Using a well-known formula based on a geometric progression, I calculate that £1 per time period, invested at 0.5% per period, will grow to £12.40 at the end of 12 time periods and I tell him that he can reduce his periodic savings to £96.80 per period. I repeat my previous caveat and add a new one: that if there is any reason to suppose that his estimated return of 0.5% per period will not be maintained, he should invite me to review my calculations.

So, by switching from the jar above the fireplace to an investment vehicle guaranteed to return slightly more than zero per period, my client can reduce the periodic amount of his savings plan. That much is unarguable. But has he reduced his cost? Under either scenario, he will still have to shell out £1,200 at the end of 12 time periods and, if he saves via a deposit account, he may have too little or too much at the critical moment. He will have the exact amount only if the actual rate of return turns out to be equal to the assumed rate.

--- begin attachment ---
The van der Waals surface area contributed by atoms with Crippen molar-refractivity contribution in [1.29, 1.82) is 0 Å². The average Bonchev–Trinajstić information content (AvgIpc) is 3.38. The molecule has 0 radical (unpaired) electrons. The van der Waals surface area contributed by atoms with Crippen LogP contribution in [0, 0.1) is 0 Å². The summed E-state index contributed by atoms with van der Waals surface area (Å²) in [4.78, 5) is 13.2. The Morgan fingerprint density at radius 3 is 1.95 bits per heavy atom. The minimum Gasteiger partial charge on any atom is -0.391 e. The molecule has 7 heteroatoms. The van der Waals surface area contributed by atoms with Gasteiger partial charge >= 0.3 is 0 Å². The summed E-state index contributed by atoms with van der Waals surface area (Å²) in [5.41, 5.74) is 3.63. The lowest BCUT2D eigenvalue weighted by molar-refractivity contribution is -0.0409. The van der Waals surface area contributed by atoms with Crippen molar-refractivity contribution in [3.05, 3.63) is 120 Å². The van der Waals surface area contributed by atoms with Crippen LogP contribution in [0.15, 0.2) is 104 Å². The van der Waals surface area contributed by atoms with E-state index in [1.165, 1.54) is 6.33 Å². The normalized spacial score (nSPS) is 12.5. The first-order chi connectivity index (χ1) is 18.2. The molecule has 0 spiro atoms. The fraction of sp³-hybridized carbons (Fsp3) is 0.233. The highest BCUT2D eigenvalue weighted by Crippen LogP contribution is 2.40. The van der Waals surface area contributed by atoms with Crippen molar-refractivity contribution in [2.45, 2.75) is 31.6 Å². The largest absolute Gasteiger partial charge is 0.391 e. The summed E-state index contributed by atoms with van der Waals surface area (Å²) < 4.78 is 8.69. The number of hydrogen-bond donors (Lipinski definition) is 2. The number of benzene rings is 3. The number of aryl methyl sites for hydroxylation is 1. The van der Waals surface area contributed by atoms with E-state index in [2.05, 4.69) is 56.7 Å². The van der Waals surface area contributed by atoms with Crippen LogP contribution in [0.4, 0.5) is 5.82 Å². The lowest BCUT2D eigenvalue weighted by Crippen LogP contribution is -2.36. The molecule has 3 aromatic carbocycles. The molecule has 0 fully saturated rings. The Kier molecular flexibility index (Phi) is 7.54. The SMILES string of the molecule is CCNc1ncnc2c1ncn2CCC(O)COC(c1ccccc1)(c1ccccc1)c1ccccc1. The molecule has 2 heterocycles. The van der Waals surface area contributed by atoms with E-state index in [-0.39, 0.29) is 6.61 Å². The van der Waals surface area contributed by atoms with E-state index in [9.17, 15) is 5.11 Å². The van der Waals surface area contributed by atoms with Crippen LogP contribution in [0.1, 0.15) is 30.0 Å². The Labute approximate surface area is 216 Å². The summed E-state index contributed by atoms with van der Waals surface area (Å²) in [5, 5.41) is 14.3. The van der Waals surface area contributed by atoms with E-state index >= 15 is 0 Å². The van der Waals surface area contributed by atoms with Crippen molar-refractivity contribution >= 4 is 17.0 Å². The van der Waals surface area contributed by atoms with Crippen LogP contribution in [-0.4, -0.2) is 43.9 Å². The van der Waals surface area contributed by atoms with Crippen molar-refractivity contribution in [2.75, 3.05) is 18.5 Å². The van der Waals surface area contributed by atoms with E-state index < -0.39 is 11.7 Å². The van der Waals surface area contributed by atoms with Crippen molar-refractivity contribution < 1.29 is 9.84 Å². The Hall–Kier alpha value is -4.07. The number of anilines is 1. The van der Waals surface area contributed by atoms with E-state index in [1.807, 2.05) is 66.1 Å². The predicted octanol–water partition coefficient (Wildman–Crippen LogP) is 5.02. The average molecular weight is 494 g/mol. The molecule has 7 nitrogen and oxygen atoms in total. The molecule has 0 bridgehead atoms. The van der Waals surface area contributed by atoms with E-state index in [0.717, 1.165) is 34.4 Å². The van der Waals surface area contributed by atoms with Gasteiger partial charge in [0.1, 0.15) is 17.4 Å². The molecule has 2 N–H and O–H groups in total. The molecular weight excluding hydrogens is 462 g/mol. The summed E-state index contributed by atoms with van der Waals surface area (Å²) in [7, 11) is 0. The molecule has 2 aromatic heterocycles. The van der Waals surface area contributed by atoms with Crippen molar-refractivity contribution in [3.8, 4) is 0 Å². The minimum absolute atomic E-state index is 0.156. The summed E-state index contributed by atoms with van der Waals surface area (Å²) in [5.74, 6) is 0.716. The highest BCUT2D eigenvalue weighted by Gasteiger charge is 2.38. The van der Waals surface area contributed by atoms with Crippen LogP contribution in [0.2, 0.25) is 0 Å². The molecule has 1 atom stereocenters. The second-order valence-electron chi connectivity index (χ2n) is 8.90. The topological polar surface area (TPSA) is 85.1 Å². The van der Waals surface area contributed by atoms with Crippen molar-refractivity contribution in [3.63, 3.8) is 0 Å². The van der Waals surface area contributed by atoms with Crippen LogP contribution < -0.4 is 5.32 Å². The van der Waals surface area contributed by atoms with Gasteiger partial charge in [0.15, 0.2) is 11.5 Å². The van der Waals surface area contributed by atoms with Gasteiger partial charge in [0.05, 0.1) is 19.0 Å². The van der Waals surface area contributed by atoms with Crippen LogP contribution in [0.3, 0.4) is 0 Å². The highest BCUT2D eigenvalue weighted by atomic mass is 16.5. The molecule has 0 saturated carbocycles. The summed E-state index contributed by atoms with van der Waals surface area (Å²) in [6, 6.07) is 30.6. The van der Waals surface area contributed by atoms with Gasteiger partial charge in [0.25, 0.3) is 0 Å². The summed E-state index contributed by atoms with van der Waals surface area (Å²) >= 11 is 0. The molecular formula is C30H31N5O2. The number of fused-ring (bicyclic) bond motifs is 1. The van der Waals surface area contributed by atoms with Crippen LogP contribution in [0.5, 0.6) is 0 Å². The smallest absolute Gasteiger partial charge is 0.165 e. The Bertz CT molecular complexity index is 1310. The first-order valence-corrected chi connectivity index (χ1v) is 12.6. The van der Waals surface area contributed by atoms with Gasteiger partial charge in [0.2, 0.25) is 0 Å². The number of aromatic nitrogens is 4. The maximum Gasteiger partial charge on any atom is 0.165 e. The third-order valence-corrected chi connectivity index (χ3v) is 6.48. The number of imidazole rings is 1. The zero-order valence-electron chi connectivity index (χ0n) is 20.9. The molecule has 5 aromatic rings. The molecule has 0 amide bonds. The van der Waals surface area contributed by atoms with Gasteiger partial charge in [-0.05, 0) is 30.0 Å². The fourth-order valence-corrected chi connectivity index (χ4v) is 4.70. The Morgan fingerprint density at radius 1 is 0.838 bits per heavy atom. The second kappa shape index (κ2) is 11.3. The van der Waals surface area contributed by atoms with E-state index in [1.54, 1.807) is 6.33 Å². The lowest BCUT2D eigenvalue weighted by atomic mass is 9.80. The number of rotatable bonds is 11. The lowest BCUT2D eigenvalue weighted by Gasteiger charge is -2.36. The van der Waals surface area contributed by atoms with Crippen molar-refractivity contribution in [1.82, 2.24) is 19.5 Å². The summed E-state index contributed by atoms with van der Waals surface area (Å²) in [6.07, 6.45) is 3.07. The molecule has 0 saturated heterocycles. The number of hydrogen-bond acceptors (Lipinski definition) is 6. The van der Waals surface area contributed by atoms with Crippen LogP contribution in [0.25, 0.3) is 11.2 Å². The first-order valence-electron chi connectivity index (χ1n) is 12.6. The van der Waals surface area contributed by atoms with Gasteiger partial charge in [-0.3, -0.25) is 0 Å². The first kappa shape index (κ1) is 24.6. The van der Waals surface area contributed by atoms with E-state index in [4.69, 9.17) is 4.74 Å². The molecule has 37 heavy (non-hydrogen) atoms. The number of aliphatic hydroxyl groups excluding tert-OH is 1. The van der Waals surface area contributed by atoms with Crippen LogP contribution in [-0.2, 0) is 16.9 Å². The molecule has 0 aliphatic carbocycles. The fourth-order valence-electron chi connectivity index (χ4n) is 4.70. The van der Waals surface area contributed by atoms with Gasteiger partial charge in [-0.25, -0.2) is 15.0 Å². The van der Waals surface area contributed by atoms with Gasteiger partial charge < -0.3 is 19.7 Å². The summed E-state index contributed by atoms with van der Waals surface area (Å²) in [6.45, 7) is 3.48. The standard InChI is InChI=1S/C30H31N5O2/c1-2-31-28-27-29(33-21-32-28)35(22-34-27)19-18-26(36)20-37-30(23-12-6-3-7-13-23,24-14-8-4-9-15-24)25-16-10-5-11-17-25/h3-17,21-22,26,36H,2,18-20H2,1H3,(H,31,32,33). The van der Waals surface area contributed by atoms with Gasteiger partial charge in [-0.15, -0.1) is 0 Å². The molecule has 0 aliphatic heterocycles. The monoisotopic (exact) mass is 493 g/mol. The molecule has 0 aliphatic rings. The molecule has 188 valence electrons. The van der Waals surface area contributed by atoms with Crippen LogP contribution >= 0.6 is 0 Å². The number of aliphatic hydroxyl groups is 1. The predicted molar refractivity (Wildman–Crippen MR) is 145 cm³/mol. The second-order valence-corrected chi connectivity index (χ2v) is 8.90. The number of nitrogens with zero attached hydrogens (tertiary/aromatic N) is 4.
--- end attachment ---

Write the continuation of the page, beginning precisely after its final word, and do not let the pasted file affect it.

In economic terms, if my client exercises the option to invest in a jar above the fireplace, the extra amount of cash he needs to set aside each period is not part of the cost of the event. The extra amount is the cost incurred in electing not to use an efficient savings vehicle. [NB: I’m not saying the deposit account is the most efficient vehicle, but it’s more efficient than the jar above the fireplace.”

But splitting hairs between the cost of the ‘event’ and the cost of the ‘choice of savings vehicle’ is too subtle for most people. So far as my client is concerned, the cost of the savings plan is £100 per period if he uses the jar and £96.80 per period if he uses the bank.